Marker informs Ross that there’s been an incident at the Italian arms dump. Some Arabs turned up and insisted they had authorisation to remove them. The brigadier’s men were a bit trigger happy and the incident degenerated into a shootout in which eight Arabs were killed. So we have this information as we watch Solomon and Yigal drive to an appointment with Mahmoud. Wallingford had sub-contracted collecting the arms to Mahmoud, whose men are the ones who’ve been killed. The interview is tense because Mahmoud is convinced Solomon is in league with the British and partly responsible for the deaths, whereas Solomon doesn’t even understand what’s happened. On leaving the house Solomon and Yigal are arrested by British Army cops who Mahmoud has tipped off in revenge.

The Desert War

The scene then shifts for the last forty pages or so to a forward base in the desert. Captain Darymple has managed to arrange a transfer here, back to his old armoured car brigade, and away from Cairo where he learns there is now a contract out on him for non-repayment of Mahmoud’s debt. Here, by coincidence arrives Wallingford, along with Percy and a gang of his criminals. They are planning to go forward to steal more munitions from the desert. At the same time, Ross-as-Cutler arrives to seek help from the commanding officer. And also here is the ubiquitous Harry Wechsler and his gofer, Chips, wanting to see some real action for a change.

All these strands come together when the Germans make their presence felt and threaten to attack. The entire unit is ordered to withdraw, lorries, armoured cars and all. Their commanding officer, nickname Thunder, is just admiring the size and power of Wechsler’s V-8-powered lorry when it runs over a mine, exploding, killing Chips outright, fatally crushing Wechsler behind the engine block, burning and crippling all the passengers. The medic helps out as best he can before the rest of the convoy continues on to their main base.

Here, there are dramatic scenes as the commander in chief, Anderson, lets Wallingford know in no uncertain terms that he knows that Walingford and most of his men are deserters and criminals: they’ll be given guns to fight against the advancing Germans, but no forgiveness or amnesty, and all he can offer them is a decent burial.

The entire Wallingford gang plotline is over in a stroke. As part of this round-up Ross-as-Cutler goes to arrest Percy who he suspects (correctly) of being German. But Percy makes a break for it and runs off, scrambling up the nearest sand dune. Ross chases him, up sand dunes then down into a dry, hard, creviced valley bottom, all the time coming under fire from the German positions which are less than a kilometre away. Finally he rugby tackles him and starts violently beating him. An armoured car arrives, German rifle bullets pinging off it, sent by the commanding officer, and Ross pushes Percy into it and it returns them to the base. Here Ross interrogates Percy and finally cracks the ‘Rommel’s spy’ case which has hung over the whole novel.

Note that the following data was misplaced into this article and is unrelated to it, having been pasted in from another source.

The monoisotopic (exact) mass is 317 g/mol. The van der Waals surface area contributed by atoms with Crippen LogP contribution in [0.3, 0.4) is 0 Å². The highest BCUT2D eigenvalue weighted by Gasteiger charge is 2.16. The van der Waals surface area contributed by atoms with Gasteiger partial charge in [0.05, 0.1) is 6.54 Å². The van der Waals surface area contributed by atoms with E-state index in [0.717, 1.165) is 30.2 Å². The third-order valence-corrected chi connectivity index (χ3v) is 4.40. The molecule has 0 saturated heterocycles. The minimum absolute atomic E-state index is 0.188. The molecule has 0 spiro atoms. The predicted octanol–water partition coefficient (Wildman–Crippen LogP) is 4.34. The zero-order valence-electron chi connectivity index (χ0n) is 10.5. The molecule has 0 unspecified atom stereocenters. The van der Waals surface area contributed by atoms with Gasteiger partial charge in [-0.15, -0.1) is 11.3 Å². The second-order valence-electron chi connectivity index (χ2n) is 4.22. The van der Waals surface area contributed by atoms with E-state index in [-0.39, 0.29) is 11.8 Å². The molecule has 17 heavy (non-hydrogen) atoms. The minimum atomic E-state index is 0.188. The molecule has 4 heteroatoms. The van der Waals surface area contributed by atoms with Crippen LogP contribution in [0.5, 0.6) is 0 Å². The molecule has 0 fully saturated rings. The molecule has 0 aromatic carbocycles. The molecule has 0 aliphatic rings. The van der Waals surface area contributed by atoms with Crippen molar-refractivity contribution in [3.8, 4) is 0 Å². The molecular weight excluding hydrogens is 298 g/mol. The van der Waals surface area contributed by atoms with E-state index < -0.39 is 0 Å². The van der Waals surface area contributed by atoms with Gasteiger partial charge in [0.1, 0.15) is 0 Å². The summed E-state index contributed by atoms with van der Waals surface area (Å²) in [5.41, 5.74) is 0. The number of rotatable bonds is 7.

The spy isn’t Percy, who is simply the low-level crook and black marketeer we’ve been led to believe. But before he deserted, Percy worked on Rommel’s signals unit, and here he had access to the signals being sent by the spy. So he is able to tell Ross that the information is being sent by an Axis spy within the US embassy in Cairo, the Americans being given privileged access to all British troop movements and strategy. Aha.

In the last page of this section, Ross has himself handcuffed to Percy, as they prepare for the final German assault, and tells him one of the commander’s staff has orders to shoot them both if the compound is over-run (to prevent knowledge that they know about the master spy, from being revealed to the enemy).

Tying up the threads

The setting cuts away to Cairo.

1. Alice is informed that Ross is alive. Just. He and the survivors of the unit were found some days after the Germans attacked and wiped them out. Almost all of them were dead, in fact the patrol thought Ross was dead, with badly burnt legs and exposure. But he was alive, still handcuffed to the dead Percy. She rushes to be by his side, convinced now that she loves him.

2. Ross is recovering in bed when visited by his ever-efficient adjutant in Special Investigations, Ponsonby. Unfortunately, when he was brought in he was so delirious that he gave his true name (Ross) to his rescuers, was tagged as such all the way to the hospital, where questions started to be asked. Ooops. They know he is Corporal Jimmy Ross; they know he was only masquerading as Major Cutler.

But Ponsonby has carried on being loyal to him and, it is implied, the brigadier has turned a blind eye while Ponsonby worked bureaucratic wonders. Ross has been declared dead some months ago, his death certificate associated with Cutler’s corpse from the train. But now ‘Cutler’ has also been declared dead, thus neatly solving the problem from an administrative point of view: for if the truth ever came out, that Ross had managed to fool all those people, including his superior, for so many months, everyone involved would look a complete ass. Better that ‘Cutler’ dies, and dies a hero, in the desert, giving his life fighting the Hun. And to those in the know, making the breakthrough with the Rommel spy case.

Ross will be given a completely new identity and packed off out east somewhere, India, Burma. Ross is briefly miffed that he won’t get any recognition for unmasking Rommel’s spy, but then is grateful to be free. Well, still in the army… Alice arrives full of love. Presumably their romance will blossom…